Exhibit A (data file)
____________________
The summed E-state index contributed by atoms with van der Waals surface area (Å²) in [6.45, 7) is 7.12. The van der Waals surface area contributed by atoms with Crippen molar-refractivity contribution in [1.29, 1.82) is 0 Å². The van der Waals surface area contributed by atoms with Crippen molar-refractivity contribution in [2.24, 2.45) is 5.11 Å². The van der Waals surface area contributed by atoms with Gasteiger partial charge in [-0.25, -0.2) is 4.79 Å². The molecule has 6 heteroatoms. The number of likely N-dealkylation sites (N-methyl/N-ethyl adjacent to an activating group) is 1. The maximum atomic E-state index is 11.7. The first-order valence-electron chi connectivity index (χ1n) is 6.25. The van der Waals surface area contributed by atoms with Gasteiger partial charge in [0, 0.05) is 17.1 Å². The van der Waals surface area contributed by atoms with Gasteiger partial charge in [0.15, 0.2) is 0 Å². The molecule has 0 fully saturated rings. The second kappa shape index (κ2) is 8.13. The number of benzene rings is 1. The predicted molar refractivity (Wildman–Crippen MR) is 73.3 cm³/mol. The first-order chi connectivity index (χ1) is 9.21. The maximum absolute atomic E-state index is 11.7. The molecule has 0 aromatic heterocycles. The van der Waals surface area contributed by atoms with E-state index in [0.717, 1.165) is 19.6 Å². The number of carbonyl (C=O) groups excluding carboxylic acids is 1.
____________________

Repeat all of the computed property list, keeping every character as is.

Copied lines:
The summed E-state index contributed by atoms with van der Waals surface area (Å²) in [6.45, 7) is 7.12. The van der Waals surface area contributed by atoms with Crippen molar-refractivity contribution in [1.29, 1.82) is 0 Å². The van der Waals surface area contributed by atoms with Crippen molar-refractivity contribution in [2.24, 2.45) is 5.11 Å². The van der Waals surface area contributed by atoms with Gasteiger partial charge in [-0.25, -0.2) is 4.79 Å². The molecule has 6 heteroatoms. The number of likely N-dealkylation sites (N-methyl/N-ethyl adjacent to an activating group) is 1. The maximum atomic E-state index is 11.7. The first-order valence-electron chi connectivity index (χ1n) is 6.25. The van der Waals surface area contributed by atoms with Gasteiger partial charge in [0, 0.05) is 17.1 Å². The van der Waals surface area contributed by atoms with Gasteiger partial charge in [0.15, 0.2) is 0 Å². The molecule has 0 fully saturated rings. The second kappa shape index (κ2) is 8.13. The number of benzene rings is 1. The predicted molar refractivity (Wildman–Crippen MR) is 73.3 cm³/mol. The first-order chi connectivity index (χ1) is 9.21. The maximum absolute atomic E-state index is 11.7. The molecule has 0 aromatic heterocycles. The van der Waals surface area contributed by atoms with E-state index in [0.717, 1.165) is 19.6 Å². The number of carbonyl (C=O) groups excluding carboxylic acids is 1.